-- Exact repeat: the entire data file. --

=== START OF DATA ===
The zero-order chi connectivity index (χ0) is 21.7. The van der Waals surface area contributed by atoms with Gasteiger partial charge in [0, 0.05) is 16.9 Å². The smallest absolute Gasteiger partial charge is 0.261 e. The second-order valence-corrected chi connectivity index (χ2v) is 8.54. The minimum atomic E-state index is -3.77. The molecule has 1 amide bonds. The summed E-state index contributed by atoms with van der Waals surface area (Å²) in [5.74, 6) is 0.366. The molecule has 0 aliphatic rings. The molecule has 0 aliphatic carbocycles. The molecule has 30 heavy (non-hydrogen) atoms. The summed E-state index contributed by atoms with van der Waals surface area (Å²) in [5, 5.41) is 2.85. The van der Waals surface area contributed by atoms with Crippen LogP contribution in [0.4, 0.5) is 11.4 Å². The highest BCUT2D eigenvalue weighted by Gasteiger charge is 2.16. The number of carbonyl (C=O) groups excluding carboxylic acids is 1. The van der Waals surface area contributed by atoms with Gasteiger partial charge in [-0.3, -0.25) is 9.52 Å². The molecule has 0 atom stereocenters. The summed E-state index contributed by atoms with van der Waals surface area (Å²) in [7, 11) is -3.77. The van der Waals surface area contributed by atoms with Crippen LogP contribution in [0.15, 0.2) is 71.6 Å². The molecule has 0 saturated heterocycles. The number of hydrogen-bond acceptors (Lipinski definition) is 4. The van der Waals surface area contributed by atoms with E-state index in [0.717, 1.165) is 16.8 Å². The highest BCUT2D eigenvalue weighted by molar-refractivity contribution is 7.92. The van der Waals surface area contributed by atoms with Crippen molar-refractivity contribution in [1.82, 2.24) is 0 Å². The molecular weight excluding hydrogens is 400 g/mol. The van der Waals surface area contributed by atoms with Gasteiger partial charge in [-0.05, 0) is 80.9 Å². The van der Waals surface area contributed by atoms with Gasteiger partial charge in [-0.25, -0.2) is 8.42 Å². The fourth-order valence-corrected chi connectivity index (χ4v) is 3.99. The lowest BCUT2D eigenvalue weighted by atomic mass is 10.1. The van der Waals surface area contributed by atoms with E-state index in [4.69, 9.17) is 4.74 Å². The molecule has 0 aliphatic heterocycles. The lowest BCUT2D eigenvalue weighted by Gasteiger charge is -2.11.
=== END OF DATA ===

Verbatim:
The zero-order chi connectivity index (χ0) is 21.7. The van der Waals surface area contributed by atoms with Gasteiger partial charge in [0, 0.05) is 16.9 Å². The smallest absolute Gasteiger partial charge is 0.261 e. The second-order valence-corrected chi connectivity index (χ2v) is 8.54. The minimum atomic E-state index is -3.77. The molecule has 1 amide bonds. The summed E-state index contributed by atoms with van der Waals surface area (Å²) in [5.74, 6) is 0.366. The molecule has 0 aliphatic rings. The molecule has 0 aliphatic carbocycles. The molecule has 30 heavy (non-hydrogen) atoms. The summed E-state index contributed by atoms with van der Waals surface area (Å²) in [5, 5.41) is 2.85. The van der Waals surface area contributed by atoms with Crippen LogP contribution in [0.4, 0.5) is 11.4 Å². The highest BCUT2D eigenvalue weighted by Gasteiger charge is 2.16. The number of carbonyl (C=O) groups excluding carboxylic acids is 1. The van der Waals surface area contributed by atoms with Gasteiger partial charge in [-0.3, -0.25) is 9.52 Å². The molecule has 0 atom stereocenters. The summed E-state index contributed by atoms with van der Waals surface area (Å²) in [7, 11) is -3.77. The van der Waals surface area contributed by atoms with Crippen LogP contribution in [0.15, 0.2) is 71.6 Å². The molecule has 0 saturated heterocycles. The number of hydrogen-bond acceptors (Lipinski definition) is 4. The van der Waals surface area contributed by atoms with E-state index in [0.717, 1.165) is 16.8 Å². The highest BCUT2D eigenvalue weighted by molar-refractivity contribution is 7.92. The van der Waals surface area contributed by atoms with Crippen molar-refractivity contribution in [1.82, 2.24) is 0 Å². The molecular weight excluding hydrogens is 400 g/mol. The van der Waals surface area contributed by atoms with Gasteiger partial charge in [-0.05, 0) is 80.9 Å². The van der Waals surface area contributed by atoms with Gasteiger partial charge in [-0.25, -0.2) is 8.42 Å². The fourth-order valence-corrected chi connectivity index (χ4v) is 3.99. The lowest BCUT2D eigenvalue weighted by atomic mass is 10.1. The van der Waals surface area contributed by atoms with E-state index in [4.69, 9.17) is 4.74 Å². The molecule has 0 aliphatic heterocycles. The lowest BCUT2D eigenvalue weighted by Gasteiger charge is -2.11.